The small Indian mongoose (Herpestes auropunctatus) is a rabies reservoir on several islands in the Caribbean, including Puerto Rico. Oral rabies vaccination (ORV) has been proposed as a tool to control rabies virus circulation in mongoose populations. The presence of rabies virus neutralizing antibodies (RVNA) is often used as evidence of natural exposure, or an abortive infection, among wildlife. We conducted a sero-survey of mongooses on 10 properties across Puerto Rico. Distance between six non-adjacent properties ranged from five to 150 km. We captured and anesthetized mongooses to collect whole blood samples. We centrifuged blood to separate serum aliquots, which were frozen until analysis. We evaluated sera for RVNA by the Rapid Fluorescent Foci Inhibition Test (RFFIT) and titers > 0.1 IU/mL were considered positive for exposure to rabies virus. We collected 504 sera from unique mongooses across all properties during 2011-2019. A total of 110 samples (21.8%; 95% CI: 18.3 – 25.5%) were RVNA positive. Seroprevalence among properties ranged from 0.0 – 33.3%, although sample sizes were variable among properties. Our results support previous reports of a notable proportion of mongooses with evidence of natural exposure to rabies virus on Puerto Rico. Background seroprevalence must be taken into consideration when developing an ORV program for this species on Puerto Rico, especially for evaluation of management actions.
A Spatio-Temporal Integrated Population Model to Forecast Population Impacts of Heterogeneous Disease Dynamics
Alison C. Ketz; Daniel J. Storm; Daniel P. Walsh
Transmission dynamics, geographic spread, infection patterns, genetics and movements of hosts, and pathogen variation are processes that determine the impact of diseases on host populations. These processes operate on multiple scales across space and time, further complicating population effects. This complexity necessitates a flexible modeling approach that can structurally incorporate these ecological and biological processes. We have developed a spatiotemporal integrated population model (IPM) that assimilates disease dynamics within a host population model. We use our approach to examine impacts of chronic wasting disease (CWD), a contagious prion disease that affects cervids and exhibits intricate epizootic patterns. Our model incorporates data from numerous sources, including age-at-harvest, cross-sectional surveillance, GPS-collar locations of adults, VHF telemetry locations of juveniles, aerial surveys, pregnancy rates, and camera trap data, to assess the population impacts of CWD on white-tailed deer (Odocoileus virginianus) in the CWD-endemic region of south-central Wisconsin, USA. Previous studies indicate precipitous declines of CWD-affected cervid populations in the Rocky Mountains, but due to strikingly different environmental, behavioral, demographic, and density patterns, assessment for the midwestern USA is needed. IPMs frequently use mark-recapture data to obtain survival and disease rates, however, we use a time-to-event, age-period survival sub-model that includes infection status of marked individuals that can vary over time and across ages of individuals in the host population. We use the IPM to forecast population trends under a variety of management actions, that are likely to influence population trajectories over time.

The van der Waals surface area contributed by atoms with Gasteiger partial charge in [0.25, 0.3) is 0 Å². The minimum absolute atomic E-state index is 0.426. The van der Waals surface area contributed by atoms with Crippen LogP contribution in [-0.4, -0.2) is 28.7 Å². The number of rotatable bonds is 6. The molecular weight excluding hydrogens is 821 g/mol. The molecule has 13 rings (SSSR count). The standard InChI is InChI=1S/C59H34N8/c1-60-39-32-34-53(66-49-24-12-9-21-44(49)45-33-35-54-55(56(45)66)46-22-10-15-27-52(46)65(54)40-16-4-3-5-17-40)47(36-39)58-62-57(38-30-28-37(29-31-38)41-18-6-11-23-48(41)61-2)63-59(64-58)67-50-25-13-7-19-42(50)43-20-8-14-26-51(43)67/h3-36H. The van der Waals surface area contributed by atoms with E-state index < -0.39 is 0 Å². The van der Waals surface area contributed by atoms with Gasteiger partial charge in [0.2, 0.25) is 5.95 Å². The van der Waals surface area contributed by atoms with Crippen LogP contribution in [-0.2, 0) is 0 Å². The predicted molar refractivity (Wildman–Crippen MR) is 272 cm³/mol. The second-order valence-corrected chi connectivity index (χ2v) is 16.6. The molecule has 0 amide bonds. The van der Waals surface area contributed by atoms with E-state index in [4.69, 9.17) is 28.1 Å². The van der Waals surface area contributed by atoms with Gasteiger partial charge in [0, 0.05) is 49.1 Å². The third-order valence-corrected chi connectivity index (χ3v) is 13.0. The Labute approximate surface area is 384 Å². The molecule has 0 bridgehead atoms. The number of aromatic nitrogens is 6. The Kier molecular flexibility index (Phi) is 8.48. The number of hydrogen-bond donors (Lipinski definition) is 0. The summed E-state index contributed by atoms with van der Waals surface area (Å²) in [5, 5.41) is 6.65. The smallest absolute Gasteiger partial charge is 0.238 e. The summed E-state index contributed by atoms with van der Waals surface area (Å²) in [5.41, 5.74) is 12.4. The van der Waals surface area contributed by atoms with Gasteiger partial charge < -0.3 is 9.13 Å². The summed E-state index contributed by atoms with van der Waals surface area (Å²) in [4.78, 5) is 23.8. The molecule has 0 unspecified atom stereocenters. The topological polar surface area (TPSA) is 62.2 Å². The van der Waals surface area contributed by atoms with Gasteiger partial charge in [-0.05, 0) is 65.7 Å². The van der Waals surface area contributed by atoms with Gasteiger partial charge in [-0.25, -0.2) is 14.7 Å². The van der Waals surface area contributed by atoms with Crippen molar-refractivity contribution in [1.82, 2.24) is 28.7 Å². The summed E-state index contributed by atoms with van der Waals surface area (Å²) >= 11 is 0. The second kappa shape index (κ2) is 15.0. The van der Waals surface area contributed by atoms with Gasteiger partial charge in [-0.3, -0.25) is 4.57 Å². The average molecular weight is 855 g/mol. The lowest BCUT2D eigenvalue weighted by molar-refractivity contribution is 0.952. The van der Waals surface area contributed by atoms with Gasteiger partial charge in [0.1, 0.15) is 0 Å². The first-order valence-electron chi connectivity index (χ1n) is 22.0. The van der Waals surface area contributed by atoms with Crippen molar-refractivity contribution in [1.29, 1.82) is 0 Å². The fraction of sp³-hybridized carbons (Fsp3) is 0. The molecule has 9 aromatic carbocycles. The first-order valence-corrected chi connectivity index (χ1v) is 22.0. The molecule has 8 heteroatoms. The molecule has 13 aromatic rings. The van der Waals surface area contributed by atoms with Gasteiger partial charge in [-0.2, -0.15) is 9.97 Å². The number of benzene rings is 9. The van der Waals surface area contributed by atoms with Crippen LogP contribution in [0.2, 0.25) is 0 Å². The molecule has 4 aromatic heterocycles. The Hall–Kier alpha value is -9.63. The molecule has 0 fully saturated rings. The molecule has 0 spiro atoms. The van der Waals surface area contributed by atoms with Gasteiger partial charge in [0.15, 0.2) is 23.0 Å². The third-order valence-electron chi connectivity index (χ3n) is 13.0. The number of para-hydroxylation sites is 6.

Assessing Disease Risks Related to Re-Introduction of Wolves to Isle Royale National Park
Michelle Verant; Tiffany Wolf; Seth Moore; Treana Mayer; Mark Romanski
Evaluating disease risks when translocating wildlife is an important aspect of project planning to account for potential unintended consequences for species conservation, wildlife health and human health. Frameworks for disease risk analysis have been developed, but examples of how these tools can be integrated into planning for wildlife translocation projects are limited. We included a disease risk analysis in planning for re-introduction of gray wolves (Canis lupus) to Isle Royale National Park, a project that was initiated in 2018 to restore predation, a key ecosystem community dynamic. We used the IUCN/OIE Guidelines for Disease Risk Analysis (DRA) to qualitatively assess and prioritize disease risks for wildlife and human health associated with capture and translocation of wolves. This process included a comprehensive knowledge review and input from project personnel with diverse expertise and experience. Outcomes of the DRA were used to determine mitigation measures including: 1) criteria for selection of wolves for translocation, 2) disease surveillance at time of capture, 3) targeted prophylactic treatments and 4) biosecurity measures to prevent disease transmission. Results from disease surveillance and post-release monitoring are being used to reassess and refine the DRA. This iterative process allows us to adapt in response to new information or changing situations throughout the duration of the project.

 

Virtual